For Karnataka's Struggling Coalition, A Setback In Supreme Court Order

Karnataka Political Crisis: The Supreme Court said the Speaker was "free to decide" on the status of the 16 rebel lawmakers whose resignations have jolted the Karnataka coalition government

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Karnataka Crisis: 16 legislators of the JDS-Congress coalition have resigned over the past two weeks


Bengaluru: 

Karnataka's ruling Congress-Janata Dal Secular coalition, in serious danger of losing power after multiple resignations, may see today's Supreme Court verdict as a setback a day before a trust vote it faces. The court said the Speaker was "free to decide" on the status of the 16 rebel lawmakers whose resignations have jolted the coalition government, but at the same time, ruled that the rebels cannot be compelled to attend the assembly session.

Chief Minister HD Kumaraswamy's JDS and the Congress cannot then force the dissident lawmakers to follow their whip and participate in the vote.

"The discretion of the Speaker should not be fettered by any direction from the court. The Speaker can decide on the resignations as and when he feels appropriate," the Supreme Court said in a decision that it said aimed at "constitutional balance".

Besides the 16 legislators of the JDS-Congress coalition who have resigned over the past two weeks, two independent lawmakers have quit as ministers and pledged their support to rival BJP.

Fifteen of the rebels declared they would skip the vote at the Vidhana Soudha or state assembly in Bengaluru. It was a BJP leader who said the group, which flew to Mumbai after resigning on July 6, would stay put in the city during the trust vote.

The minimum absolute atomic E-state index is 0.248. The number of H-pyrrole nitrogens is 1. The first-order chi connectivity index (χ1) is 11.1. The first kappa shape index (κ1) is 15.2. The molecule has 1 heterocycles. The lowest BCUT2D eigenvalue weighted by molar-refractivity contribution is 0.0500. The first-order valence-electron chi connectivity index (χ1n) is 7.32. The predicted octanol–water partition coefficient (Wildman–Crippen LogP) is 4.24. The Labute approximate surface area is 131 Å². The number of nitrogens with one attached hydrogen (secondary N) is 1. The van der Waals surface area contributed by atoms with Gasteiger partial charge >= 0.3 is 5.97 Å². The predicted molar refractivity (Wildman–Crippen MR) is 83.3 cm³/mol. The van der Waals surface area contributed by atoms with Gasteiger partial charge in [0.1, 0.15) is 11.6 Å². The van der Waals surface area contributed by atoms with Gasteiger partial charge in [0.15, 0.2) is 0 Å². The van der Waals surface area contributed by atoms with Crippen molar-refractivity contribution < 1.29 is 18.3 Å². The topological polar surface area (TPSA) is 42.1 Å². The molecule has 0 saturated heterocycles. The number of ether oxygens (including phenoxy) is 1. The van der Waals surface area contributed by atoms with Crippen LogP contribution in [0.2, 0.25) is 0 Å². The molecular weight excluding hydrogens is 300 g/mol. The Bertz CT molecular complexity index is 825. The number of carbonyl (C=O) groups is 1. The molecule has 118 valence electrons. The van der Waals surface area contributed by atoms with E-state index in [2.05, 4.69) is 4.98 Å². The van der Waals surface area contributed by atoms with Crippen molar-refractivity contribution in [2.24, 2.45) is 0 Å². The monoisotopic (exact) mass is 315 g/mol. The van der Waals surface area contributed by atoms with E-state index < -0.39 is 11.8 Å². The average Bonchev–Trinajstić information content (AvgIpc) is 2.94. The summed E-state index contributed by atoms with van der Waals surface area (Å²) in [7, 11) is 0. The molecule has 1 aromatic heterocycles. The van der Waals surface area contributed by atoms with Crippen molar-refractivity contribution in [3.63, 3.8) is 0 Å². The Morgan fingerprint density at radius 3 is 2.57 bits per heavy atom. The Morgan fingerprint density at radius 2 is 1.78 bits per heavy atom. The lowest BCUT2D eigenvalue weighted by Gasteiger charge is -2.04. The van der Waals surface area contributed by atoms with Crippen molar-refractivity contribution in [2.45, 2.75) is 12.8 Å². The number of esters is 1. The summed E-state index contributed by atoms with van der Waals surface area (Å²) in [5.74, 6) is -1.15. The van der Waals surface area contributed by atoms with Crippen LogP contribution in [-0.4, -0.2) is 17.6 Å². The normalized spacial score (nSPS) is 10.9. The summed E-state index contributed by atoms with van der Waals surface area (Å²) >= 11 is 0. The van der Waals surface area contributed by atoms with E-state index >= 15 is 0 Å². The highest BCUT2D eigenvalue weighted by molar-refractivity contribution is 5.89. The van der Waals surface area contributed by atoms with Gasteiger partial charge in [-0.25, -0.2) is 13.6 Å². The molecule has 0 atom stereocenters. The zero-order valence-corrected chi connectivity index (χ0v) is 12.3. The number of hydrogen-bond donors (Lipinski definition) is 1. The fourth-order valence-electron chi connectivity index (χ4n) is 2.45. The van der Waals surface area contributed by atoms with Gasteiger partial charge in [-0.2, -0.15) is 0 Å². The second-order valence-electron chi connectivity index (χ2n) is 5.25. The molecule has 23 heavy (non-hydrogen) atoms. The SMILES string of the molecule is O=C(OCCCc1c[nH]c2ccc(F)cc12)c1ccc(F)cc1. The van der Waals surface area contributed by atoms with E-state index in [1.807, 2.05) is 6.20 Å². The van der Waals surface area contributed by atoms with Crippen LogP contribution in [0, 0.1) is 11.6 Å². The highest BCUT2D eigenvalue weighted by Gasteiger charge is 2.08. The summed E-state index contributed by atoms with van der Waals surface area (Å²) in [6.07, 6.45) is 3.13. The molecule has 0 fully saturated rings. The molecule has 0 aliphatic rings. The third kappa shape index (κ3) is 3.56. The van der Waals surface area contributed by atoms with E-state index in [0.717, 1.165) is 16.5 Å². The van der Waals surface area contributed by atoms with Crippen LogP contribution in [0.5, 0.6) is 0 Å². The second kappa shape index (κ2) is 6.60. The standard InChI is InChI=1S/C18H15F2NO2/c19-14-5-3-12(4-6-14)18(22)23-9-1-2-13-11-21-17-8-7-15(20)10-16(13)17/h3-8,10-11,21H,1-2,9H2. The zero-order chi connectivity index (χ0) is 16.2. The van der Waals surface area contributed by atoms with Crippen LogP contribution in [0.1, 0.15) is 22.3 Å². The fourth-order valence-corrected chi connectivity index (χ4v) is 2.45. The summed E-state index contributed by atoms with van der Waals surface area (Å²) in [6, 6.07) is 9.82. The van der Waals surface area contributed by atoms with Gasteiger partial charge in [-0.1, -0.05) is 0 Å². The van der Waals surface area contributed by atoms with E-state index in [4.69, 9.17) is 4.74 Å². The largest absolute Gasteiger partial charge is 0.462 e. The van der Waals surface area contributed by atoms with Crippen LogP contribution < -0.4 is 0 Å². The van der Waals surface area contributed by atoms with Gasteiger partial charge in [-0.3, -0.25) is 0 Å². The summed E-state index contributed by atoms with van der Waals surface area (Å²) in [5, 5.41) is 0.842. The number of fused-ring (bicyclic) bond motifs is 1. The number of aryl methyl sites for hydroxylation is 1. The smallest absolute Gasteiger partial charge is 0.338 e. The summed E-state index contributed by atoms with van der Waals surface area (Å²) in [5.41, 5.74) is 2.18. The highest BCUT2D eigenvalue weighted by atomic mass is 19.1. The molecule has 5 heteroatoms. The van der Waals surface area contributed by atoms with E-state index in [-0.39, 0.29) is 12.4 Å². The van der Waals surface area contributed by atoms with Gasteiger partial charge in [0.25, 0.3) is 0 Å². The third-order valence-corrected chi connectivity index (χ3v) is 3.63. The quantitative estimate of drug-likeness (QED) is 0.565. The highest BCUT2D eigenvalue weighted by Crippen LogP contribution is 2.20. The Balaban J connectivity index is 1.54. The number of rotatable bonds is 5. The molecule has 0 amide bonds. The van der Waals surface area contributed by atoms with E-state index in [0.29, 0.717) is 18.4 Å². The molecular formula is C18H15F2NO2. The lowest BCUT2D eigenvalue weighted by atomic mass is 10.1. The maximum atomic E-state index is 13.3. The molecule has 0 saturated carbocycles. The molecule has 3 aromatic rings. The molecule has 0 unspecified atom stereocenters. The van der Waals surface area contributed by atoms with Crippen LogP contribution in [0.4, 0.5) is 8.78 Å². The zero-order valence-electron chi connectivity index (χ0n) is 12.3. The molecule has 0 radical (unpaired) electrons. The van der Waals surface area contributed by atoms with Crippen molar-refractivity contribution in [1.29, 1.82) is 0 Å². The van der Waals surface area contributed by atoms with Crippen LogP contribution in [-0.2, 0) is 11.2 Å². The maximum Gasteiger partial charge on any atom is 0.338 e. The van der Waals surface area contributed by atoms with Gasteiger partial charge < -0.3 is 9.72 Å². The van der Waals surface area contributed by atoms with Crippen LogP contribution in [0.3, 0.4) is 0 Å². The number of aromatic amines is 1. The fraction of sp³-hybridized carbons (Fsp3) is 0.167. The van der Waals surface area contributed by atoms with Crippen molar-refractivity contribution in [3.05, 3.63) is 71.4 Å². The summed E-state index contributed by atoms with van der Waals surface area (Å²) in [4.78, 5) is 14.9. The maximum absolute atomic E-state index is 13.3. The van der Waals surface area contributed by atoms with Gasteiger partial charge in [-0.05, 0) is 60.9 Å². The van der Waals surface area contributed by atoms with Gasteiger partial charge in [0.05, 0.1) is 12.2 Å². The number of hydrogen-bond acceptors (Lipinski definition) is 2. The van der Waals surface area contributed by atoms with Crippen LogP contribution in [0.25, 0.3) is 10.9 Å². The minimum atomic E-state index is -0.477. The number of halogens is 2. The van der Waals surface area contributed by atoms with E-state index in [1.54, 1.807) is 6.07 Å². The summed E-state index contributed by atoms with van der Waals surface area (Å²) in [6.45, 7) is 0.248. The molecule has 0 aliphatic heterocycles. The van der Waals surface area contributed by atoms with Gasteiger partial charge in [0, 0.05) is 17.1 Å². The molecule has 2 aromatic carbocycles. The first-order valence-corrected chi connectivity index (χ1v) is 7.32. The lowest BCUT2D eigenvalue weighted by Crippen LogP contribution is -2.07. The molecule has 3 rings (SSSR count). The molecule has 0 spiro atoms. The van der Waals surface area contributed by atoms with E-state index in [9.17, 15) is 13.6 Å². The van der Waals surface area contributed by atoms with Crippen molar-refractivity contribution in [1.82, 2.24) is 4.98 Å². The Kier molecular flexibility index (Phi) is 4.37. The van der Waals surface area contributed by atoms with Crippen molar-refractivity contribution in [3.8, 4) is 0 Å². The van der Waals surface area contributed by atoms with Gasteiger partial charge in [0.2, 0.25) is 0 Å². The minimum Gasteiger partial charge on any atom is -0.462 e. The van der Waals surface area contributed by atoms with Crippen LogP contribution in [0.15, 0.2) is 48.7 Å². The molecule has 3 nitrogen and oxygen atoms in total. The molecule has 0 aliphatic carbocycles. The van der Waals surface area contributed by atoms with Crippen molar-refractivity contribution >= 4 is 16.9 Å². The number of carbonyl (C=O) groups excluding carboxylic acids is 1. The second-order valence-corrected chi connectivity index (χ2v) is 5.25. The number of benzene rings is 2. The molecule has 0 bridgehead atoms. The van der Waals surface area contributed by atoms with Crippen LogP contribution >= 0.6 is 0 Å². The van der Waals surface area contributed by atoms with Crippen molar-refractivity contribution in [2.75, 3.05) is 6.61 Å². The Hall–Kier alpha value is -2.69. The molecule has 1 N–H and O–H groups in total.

If the rebels skip the trust vote, the majority mark in the 224-member house will drop to 105. The coalition's 118 will come down to 100. With the support of two independents, the BJP will have 107 members, just past the majority mark.

The numbers will be the same if the resignations are accepted.

If the lawmakers are disqualified, they must be re-elected and can't become ministers. A resignation allows lawmakers to become ministers easily if the BJP comes to power. They will have six months to seek re-election.

"HD Kumaraswamy has lost his mandate. He must quit tomorrow," said former chief minister BS Yeddyurappa of the BJP, calling the Supreme Court ruling a moral victory for the rebels.

In May last year, Mr Yeddyurappa quit 48 hours after he was sworn in as chief minister, and walked out just before his test of strength as it became clear that the numbers didn't favour him. The Congress and JDS then tied up to keep the BJP out of power.

There is speculation about whether Mr Kumaraswamy will brave the vote or plans to do the same tomorrow.

DK Shivakumar, the Congress's chief troubleshooter in Karnataka, put out a fervent appeal to the dissidents. "There is still time. We are confident good sense will prevail on my friends. They are valuable. They've been (lawmakers) five-six times," he said. 

The Chief Minister, who prayed at the Sri Sringeri Shankara Mutt in Shankarapuram this morning, refused to comment.

Speaker KR Ramesh Kumar said he would act according to the constitution. "The Supreme Court has put extra burden on me, I will conduct myself responsibly in accordance with constitutional principles," he told reporters.

The Speaker had told the court that many of the dissidents faced disqualification and he needed time to examine their resignation letters. He had also said he had to determine whether the resignations were coerced.

Stating that no one had held a gun to their head, the rebels had retorted in court, "This government is in a minority and that's simple math."



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